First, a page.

The story is a sprawling piece about the days in the life two siblings, Louise “Scout” Finch and her brother Jem, and their strange adventures while living in Alabama during the Depression Era.  The main link of their plot(s) though is their father Atticus Finch, the only lawyer anyone can respect. But in all seriousness, of all the great heroes in film history, Atticus Finch is easily the best. He is not a great hero in the escapist sense like Indiana Jones, as in the audience wishes to be like him, but he is a character that people wish that he exists in real life.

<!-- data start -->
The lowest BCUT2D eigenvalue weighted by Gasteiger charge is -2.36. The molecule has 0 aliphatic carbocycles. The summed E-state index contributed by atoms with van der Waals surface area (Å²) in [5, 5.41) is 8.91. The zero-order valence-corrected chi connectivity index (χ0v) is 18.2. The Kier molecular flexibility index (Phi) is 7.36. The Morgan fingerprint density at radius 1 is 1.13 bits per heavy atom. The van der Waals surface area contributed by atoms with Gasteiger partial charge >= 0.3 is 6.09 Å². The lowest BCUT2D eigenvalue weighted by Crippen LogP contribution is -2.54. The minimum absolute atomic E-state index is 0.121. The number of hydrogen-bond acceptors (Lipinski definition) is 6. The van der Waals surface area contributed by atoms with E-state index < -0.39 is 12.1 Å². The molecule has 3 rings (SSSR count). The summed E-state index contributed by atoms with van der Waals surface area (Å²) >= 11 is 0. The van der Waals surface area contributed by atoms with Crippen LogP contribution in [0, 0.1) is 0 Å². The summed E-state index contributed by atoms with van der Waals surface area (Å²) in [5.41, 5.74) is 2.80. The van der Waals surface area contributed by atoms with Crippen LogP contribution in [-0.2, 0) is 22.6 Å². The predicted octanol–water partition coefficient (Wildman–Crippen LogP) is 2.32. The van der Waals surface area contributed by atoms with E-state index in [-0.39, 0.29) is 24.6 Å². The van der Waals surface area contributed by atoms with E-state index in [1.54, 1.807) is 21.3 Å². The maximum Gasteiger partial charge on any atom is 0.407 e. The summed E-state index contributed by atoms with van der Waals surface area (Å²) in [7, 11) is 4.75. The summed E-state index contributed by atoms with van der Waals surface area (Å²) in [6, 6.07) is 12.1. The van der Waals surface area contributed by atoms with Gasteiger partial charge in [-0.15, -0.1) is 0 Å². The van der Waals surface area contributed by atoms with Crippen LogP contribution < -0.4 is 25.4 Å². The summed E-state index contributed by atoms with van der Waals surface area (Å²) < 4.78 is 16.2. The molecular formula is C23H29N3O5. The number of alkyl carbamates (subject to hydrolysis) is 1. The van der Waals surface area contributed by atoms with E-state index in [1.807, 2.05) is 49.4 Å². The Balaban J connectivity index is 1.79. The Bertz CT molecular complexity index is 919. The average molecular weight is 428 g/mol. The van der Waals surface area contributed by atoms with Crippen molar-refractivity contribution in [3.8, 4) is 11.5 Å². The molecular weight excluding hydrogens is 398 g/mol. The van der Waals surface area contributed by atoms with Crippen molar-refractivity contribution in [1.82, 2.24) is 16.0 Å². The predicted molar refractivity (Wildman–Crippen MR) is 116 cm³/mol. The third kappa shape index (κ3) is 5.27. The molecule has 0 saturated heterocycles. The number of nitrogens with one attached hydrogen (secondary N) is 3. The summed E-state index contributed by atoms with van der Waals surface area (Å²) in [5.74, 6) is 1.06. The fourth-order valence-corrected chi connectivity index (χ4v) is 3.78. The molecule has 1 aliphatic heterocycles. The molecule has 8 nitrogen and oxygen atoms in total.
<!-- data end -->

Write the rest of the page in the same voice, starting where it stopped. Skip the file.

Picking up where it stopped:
(To Kill a Mockingbird is available DVD and Blu-ray)


Yeah, even I think I'm being a lazy %@#$. Another college semester is looming around the corner, which will make these already hefty posts take even longer to create.  Hopefully by splitting these lists into sections will help prevent my ridiculous delays.  (buyer's info coming soon)